And then you have military deligitimation. It is such a clever - if it weren't such a horrible technique - such a clever technique. Again, I have a name for it. I call it Hamas' and Hesbollah's Dead Baby Strategy.
In this case, Dershowitz proclaims that he named the Dead Baby Strategy. Are we then to believe Hamas liked Dershowitz' label and strategy so much that they somehow appropriated it and began using it in Gaza? Or that the IDF said, 'Hey, let's use Alan's label and say Hamas uses the Dead Baby Strategy so we can kill their kids.' Likely not.
What it does appear we should believe is that the term Dead Baby Strategy is an invention of Mr. Dershowitz, used to promote a heinous accusation against Palestinians. Here's the rest of Mr. Dershowitz' description of his so-called Strategy. Do note his mention of the Goldstone Report, which (as shown above) refutes Dershowitz' contention that Hamas purposely endangers civilians through the placement of its rockets.
It sounds cruel but it's very very simple. The media, the most powerful image in the media is a mother holding a dead baby - whether it be Jesus being held by Mary after the Crucifixion, whether it be Guernica, Picasso's painting where you have mothers holding dead children. And what Hamas and Hesbollah know is that then when they fire enough rockets at Israeli children, at school buses. When they aim the rockets from 7:00 to 8:00 in the morning when school buses are on the way. When they hit schools, fortunately the principals had the foresight to release the students, they know eventually any democracy, any democracy will have to respond. And how do you respond? You try to get the rocket firing. Where do they put the rockets? You wouldn't know it if you read the Goldstone Report, but right in the middle of civilian populations and the goal is to induce Israel to kill as many Palestinian babies as possible. That's the goal. The object is to have the Al Jazeera and the camera there to photograph the dead baby.
Those Who Have Been There
I've never been to Gaza but I've known many Americans who have visited there and even some who have lived there. I asked some of them if they had ever heard of Dershowitz' Dead Baby Strategy or if they had ever witnessed Gazans doing anything that would purposely endanger their children.
Freelance journalist Kristen Ess Schurr, who lived in Gaza from 2002 to 2006, and traveled frequently between Gaza and the West Bank during Israel's physical occupation of Gaza, had never heard of the Strategy. She said:
I lived in Gaza and worked there. Strikes were part of daily life during the occupation. I was there during many of them, having to run in supermarkets when Apache helicopters fired missiles into the city. I've seen children get shot and parents horrified, screaming and crying. I saw Palestinian parents try to protect their children at all costs. I saw Israeli soldiers target children and schools and talk about children as terrorists. These people have endured more than anyone should ever endure and they show only love and compassion, stronger than I've ever seen.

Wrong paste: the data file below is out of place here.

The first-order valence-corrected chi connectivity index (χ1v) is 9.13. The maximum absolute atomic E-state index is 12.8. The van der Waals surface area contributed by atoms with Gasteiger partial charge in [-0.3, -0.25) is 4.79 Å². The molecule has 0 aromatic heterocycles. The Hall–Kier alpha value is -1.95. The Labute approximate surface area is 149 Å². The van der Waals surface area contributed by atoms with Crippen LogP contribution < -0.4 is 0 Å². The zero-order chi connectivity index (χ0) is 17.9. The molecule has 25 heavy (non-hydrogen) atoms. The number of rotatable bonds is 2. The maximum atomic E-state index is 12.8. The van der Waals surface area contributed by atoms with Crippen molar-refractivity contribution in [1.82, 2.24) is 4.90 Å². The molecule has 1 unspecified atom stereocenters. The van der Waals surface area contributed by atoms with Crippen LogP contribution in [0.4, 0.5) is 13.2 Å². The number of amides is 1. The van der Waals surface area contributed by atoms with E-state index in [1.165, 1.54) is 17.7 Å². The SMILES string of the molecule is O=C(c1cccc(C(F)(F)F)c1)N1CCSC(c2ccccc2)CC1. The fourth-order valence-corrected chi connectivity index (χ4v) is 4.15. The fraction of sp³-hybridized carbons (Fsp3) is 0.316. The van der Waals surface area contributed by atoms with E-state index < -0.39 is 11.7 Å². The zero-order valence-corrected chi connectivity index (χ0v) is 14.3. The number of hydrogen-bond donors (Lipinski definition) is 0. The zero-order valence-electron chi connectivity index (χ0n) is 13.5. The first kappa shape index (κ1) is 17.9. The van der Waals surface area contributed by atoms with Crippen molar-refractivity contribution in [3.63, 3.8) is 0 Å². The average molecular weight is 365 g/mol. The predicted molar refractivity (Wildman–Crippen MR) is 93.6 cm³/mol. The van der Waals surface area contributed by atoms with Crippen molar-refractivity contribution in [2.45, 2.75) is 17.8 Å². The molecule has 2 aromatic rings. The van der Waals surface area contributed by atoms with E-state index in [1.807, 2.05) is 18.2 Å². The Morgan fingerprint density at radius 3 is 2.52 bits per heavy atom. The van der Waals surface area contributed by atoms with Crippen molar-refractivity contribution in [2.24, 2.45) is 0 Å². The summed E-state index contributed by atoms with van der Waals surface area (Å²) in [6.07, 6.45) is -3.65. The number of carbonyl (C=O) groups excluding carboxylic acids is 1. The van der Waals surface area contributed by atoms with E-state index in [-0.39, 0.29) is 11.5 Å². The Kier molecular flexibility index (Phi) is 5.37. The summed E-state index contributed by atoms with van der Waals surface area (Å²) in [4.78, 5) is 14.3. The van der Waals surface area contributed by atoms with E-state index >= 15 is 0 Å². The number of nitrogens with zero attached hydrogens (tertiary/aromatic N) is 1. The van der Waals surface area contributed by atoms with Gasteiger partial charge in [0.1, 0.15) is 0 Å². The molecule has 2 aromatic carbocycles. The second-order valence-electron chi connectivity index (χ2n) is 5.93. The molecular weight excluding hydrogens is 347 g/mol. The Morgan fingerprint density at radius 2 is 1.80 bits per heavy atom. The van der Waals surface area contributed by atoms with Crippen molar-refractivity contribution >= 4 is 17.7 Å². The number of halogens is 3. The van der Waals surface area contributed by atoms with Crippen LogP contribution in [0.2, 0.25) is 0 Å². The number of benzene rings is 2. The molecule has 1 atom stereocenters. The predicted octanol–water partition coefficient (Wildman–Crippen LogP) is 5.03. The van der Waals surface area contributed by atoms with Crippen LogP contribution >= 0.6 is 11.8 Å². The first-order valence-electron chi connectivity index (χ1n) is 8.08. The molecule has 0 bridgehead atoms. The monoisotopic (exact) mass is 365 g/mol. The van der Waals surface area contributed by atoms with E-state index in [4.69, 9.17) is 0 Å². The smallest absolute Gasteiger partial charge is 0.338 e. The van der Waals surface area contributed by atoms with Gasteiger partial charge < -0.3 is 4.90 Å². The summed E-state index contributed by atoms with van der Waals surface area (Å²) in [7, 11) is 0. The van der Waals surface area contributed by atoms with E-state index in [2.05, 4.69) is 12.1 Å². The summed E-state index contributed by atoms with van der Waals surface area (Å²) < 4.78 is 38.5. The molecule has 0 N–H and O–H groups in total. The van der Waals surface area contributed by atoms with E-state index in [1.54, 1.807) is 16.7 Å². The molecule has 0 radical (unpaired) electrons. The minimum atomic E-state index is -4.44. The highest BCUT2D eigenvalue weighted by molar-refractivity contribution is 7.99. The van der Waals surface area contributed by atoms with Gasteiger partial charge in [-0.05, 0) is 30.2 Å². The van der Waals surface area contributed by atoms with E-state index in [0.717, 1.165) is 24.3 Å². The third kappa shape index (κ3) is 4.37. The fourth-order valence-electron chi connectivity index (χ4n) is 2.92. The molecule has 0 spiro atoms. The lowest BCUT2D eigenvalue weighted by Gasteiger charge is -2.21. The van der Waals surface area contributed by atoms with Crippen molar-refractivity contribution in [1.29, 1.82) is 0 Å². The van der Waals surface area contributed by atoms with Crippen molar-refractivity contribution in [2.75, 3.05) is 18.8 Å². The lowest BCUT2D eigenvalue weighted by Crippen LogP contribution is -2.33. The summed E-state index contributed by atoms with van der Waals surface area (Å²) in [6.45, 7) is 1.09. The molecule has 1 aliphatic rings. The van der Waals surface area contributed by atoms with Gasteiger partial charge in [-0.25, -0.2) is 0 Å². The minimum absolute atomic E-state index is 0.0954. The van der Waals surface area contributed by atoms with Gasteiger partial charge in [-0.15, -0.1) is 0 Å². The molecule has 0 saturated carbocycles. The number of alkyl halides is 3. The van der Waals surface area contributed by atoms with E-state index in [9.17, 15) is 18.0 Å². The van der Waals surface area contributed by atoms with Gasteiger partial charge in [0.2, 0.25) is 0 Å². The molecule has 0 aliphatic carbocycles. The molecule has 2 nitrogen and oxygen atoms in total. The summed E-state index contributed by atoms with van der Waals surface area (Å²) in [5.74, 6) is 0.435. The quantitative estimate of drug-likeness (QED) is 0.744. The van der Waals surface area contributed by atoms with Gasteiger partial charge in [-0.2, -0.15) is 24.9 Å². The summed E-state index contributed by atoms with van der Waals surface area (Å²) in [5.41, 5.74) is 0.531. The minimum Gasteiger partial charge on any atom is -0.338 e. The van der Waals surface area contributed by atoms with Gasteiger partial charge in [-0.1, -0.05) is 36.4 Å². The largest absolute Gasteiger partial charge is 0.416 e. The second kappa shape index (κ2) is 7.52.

Asked why she thinks Dershowitz invented the Dead Baby Stategy, Kristen responded:
The only way Israelis get away with what they do is to dehumanize Palestinians to the point where they're not even allowed to publicly mourn the deaths of their children.
I spoke with Barbara Lubin, Director of the Middle East Children's Alliance (MECA), who will be returning to Gaza in two weeks with emergency supplies for the children. She, too, had never heard of Dershowitz' Dead Baby Strategy. Here's some of what she said:
In my twenty-five years of traveling to Gaza and working there, I have never seen any such endangerment between Palestinian parents and their children. It's insulting and obnoxious for him [Dershowitz] to make any kind of statement like this about Palestinians using children for some Dead Baby Strategy. It's sickening.
I agree. It is sickening.
To The Heroes
For those like me who've never been to war or lived through war, it's difficult to grasp the degree of pain, fear, destruction and suffering its victims endure. What must it be like to cling to tumbling walls when bombs fall, or watch a loved one explode into pieces, having done nothing to deserve such a fate? It took the photo of nine-year-old Kim Phuc to show many my age the horror of Vietnam. Discussions of nuclear weapons evoke devastating images of a mushroom cloud and a torched landscape of burned bodies. Mention of the Holocaust brings vivid recollections of emaciated bodies caged behind fences and mass graves piled high with corpses. And in Gaza, because of the hard work and valor of intrepid journalists, we have the horrific photos of dead children and their grieving families that Dershowitz and his cohorts vindictively besmirch.
We need these photos. We need more of them and we need to honor and protect the heroes who take them. Having these photos helps pave a path to ending wars. Having them (for most of us) challenges the perception of glorified war promoted by video games and corporate media. Having these photos allows us to equate war with the pain, loss, suffering and failure that war always is.
Further reading on the Dead Baby Strategy: